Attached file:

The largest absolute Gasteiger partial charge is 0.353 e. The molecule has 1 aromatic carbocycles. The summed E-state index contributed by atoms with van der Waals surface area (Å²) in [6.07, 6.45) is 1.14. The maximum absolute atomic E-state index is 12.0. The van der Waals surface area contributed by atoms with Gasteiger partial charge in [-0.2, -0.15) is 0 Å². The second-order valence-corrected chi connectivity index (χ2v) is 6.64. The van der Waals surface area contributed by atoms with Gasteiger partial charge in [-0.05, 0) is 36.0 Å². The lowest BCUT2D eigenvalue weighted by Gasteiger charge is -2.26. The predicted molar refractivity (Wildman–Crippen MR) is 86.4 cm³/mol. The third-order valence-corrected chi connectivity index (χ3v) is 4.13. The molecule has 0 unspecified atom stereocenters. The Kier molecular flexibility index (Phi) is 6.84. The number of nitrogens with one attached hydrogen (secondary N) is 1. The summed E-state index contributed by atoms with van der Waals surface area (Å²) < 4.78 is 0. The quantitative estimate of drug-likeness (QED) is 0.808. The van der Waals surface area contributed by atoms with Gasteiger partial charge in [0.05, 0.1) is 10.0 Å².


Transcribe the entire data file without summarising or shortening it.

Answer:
The largest absolute Gasteiger partial charge is 0.353 e. The molecule has 1 aromatic carbocycles. The summed E-state index contributed by atoms with van der Waals surface area (Å²) in [6.07, 6.45) is 1.14. The maximum absolute atomic E-state index is 12.0. The van der Waals surface area contributed by atoms with Gasteiger partial charge in [-0.2, -0.15) is 0 Å². The second-order valence-corrected chi connectivity index (χ2v) is 6.64. The van der Waals surface area contributed by atoms with Gasteiger partial charge in [-0.05, 0) is 36.0 Å². The lowest BCUT2D eigenvalue weighted by Gasteiger charge is -2.26. The predicted molar refractivity (Wildman–Crippen MR) is 86.4 cm³/mol. The third-order valence-corrected chi connectivity index (χ3v) is 4.13. The molecule has 0 unspecified atom stereocenters. The Kier molecular flexibility index (Phi) is 6.84. The number of nitrogens with one attached hydrogen (secondary N) is 1. The summed E-state index contributed by atoms with van der Waals surface area (Å²) < 4.78 is 0. The quantitative estimate of drug-likeness (QED) is 0.808. The van der Waals surface area contributed by atoms with Gasteiger partial charge in [0.05, 0.1) is 10.0 Å².